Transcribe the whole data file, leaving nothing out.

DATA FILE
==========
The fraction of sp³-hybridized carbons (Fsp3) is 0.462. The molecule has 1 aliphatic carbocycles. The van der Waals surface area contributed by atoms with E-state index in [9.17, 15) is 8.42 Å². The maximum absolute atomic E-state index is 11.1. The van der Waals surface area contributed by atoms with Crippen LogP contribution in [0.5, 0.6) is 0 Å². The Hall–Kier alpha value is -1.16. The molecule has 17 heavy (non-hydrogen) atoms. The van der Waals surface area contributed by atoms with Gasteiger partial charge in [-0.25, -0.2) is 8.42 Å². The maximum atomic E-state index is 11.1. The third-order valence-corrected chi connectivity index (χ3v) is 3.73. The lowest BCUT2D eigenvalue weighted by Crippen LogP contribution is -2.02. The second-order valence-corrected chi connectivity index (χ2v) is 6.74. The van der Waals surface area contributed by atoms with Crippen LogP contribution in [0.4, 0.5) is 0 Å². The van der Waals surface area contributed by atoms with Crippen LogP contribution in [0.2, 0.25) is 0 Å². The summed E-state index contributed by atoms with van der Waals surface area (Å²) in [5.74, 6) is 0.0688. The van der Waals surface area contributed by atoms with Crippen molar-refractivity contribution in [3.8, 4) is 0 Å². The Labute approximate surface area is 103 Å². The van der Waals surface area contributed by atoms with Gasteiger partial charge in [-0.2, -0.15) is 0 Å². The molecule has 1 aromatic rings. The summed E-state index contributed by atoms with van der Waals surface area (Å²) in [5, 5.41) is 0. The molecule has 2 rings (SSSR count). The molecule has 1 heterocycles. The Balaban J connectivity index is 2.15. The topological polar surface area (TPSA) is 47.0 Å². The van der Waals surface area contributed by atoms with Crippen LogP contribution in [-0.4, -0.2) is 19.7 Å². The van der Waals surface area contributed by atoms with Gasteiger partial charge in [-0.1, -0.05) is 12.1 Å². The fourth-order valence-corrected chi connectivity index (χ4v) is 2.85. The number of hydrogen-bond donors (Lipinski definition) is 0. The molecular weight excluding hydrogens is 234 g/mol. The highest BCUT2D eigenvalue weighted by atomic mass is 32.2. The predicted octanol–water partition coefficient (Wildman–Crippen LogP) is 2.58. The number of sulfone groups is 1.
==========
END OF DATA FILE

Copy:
The fraction of sp³-hybridized carbons (Fsp3) is 0.462. The molecule has 1 aliphatic carbocycles. The van der Waals surface area contributed by atoms with E-state index in [9.17, 15) is 8.42 Å². The maximum absolute atomic E-state index is 11.1. The van der Waals surface area contributed by atoms with Crippen LogP contribution in [0.5, 0.6) is 0 Å². The Hall–Kier alpha value is -1.16. The molecule has 17 heavy (non-hydrogen) atoms. The van der Waals surface area contributed by atoms with Gasteiger partial charge in [-0.25, -0.2) is 8.42 Å². The maximum atomic E-state index is 11.1. The third-order valence-corrected chi connectivity index (χ3v) is 3.73. The lowest BCUT2D eigenvalue weighted by Crippen LogP contribution is -2.02. The second-order valence-corrected chi connectivity index (χ2v) is 6.74. The van der Waals surface area contributed by atoms with Crippen LogP contribution in [0.4, 0.5) is 0 Å². The van der Waals surface area contributed by atoms with Crippen LogP contribution in [0.2, 0.25) is 0 Å². The summed E-state index contributed by atoms with van der Waals surface area (Å²) in [5.74, 6) is 0.0688. The van der Waals surface area contributed by atoms with Crippen molar-refractivity contribution in [3.8, 4) is 0 Å². The Labute approximate surface area is 103 Å². The van der Waals surface area contributed by atoms with Gasteiger partial charge in [-0.2, -0.15) is 0 Å². The molecule has 1 aromatic rings. The summed E-state index contributed by atoms with van der Waals surface area (Å²) in [5, 5.41) is 0. The molecule has 2 rings (SSSR count). The molecule has 1 heterocycles. The Balaban J connectivity index is 2.15. The topological polar surface area (TPSA) is 47.0 Å². The van der Waals surface area contributed by atoms with Crippen LogP contribution in [-0.4, -0.2) is 19.7 Å². The van der Waals surface area contributed by atoms with Gasteiger partial charge in [-0.1, -0.05) is 12.1 Å². The fourth-order valence-corrected chi connectivity index (χ4v) is 2.85. The number of hydrogen-bond donors (Lipinski definition) is 0. The molecular weight excluding hydrogens is 234 g/mol. The highest BCUT2D eigenvalue weighted by atomic mass is 32.2. The predicted octanol–water partition coefficient (Wildman–Crippen LogP) is 2.58. The number of sulfone groups is 1.